When looking at the effects of cannabis on pain, the athletic community is often a great place to gain a lot of useful and relevant information, since professional athletes, particularly in sports like football, are known for their extreme injuries. Recently, the NFL has showed a growing interest in CBD for pain treatment.
It’s great that NFL players can use CBD for their pain, and that the NFL is further studying cannabis for this purpose. Lucky for you, there is already plenty of research on the positive benefits of cannabis, whether you’re an athlete or not. And one product that might be good for both groups is delta-8 THC. This alternate form of THC is great for anxiety, and doesn’t couchlock a person, while keeping their head clear – all great attributes for athletes, or really, anyone else. We’ve got a great selection of Delta-8 THC products, so give our catalogue a look-thru, and find the products perfect for you.
NFL wants CBD for pain treatment of athletes
For years, the idea of cannabis used for athletes was a sharp no-no in the NFL, with players being suspended if they tested positive more than once for marijuana. That began changing a couple years ago. Back in 2019, it was reported that the NFL had agreed to be a part of two committees meant for investigating CBD for use with athletes. At the time, the NFL’s chief medical officer, Allen Sills, stated “I think it’s a proud day for the NFL and the NFLPA to come together on these issues in a very public way”. Part of the reason for this turnaround, was because of the problems athletes were having using opioids to deal with their extreme pain issues.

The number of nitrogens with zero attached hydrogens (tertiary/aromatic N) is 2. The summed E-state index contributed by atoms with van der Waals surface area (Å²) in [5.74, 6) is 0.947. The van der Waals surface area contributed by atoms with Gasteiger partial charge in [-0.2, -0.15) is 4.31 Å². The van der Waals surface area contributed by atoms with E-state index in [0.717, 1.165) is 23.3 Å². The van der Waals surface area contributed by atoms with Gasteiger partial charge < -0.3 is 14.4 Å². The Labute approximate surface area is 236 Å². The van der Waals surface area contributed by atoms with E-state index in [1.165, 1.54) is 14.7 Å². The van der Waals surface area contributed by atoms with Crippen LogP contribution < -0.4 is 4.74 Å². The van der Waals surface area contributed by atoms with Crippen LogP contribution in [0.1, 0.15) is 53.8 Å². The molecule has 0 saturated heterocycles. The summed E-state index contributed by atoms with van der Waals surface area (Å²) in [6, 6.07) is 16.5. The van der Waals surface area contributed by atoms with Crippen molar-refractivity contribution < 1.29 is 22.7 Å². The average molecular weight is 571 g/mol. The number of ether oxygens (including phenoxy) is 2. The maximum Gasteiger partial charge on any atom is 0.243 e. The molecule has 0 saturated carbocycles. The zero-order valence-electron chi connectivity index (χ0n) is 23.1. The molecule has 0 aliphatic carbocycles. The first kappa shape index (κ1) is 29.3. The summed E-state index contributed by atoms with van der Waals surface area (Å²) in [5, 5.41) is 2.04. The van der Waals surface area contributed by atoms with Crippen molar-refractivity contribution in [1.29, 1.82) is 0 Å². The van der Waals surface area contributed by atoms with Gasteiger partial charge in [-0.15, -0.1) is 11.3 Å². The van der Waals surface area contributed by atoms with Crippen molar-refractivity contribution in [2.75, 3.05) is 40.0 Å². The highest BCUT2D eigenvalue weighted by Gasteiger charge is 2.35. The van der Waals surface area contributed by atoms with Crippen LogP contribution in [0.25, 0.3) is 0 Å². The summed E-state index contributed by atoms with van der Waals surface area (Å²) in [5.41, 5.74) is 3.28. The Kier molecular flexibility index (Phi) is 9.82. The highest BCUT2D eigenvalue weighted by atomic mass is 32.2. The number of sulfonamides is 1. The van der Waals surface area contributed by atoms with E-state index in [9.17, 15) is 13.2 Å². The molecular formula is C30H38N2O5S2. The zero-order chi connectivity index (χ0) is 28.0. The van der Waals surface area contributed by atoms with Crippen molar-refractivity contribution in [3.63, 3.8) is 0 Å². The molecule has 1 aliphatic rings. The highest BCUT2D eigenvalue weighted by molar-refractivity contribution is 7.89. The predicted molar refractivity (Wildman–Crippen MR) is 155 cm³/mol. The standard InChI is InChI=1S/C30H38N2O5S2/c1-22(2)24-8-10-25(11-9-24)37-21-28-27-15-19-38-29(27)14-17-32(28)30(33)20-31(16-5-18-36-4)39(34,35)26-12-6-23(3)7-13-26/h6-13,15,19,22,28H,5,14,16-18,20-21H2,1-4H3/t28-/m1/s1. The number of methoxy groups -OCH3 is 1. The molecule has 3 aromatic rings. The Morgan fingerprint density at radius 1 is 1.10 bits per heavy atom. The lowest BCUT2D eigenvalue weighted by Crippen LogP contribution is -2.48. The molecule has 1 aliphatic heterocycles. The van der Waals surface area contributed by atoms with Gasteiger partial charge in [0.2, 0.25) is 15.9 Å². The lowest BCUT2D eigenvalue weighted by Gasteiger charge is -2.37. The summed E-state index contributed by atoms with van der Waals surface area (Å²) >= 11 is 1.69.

The logic of the situation was made clear by former Baltimore Ravens player Eugene Monroe, who stated in 2017 in an interview for Rolling Stone, “We don’t see the NFL trying to control players’ alcohol consumption or tobacco consumption. In fact, the NFL advertises those things. Cannabis is less damaging, less dangerous, less addictive than both of those. However, we see those being celebrated. The NFL is even expanding its hard liquor advertisement.”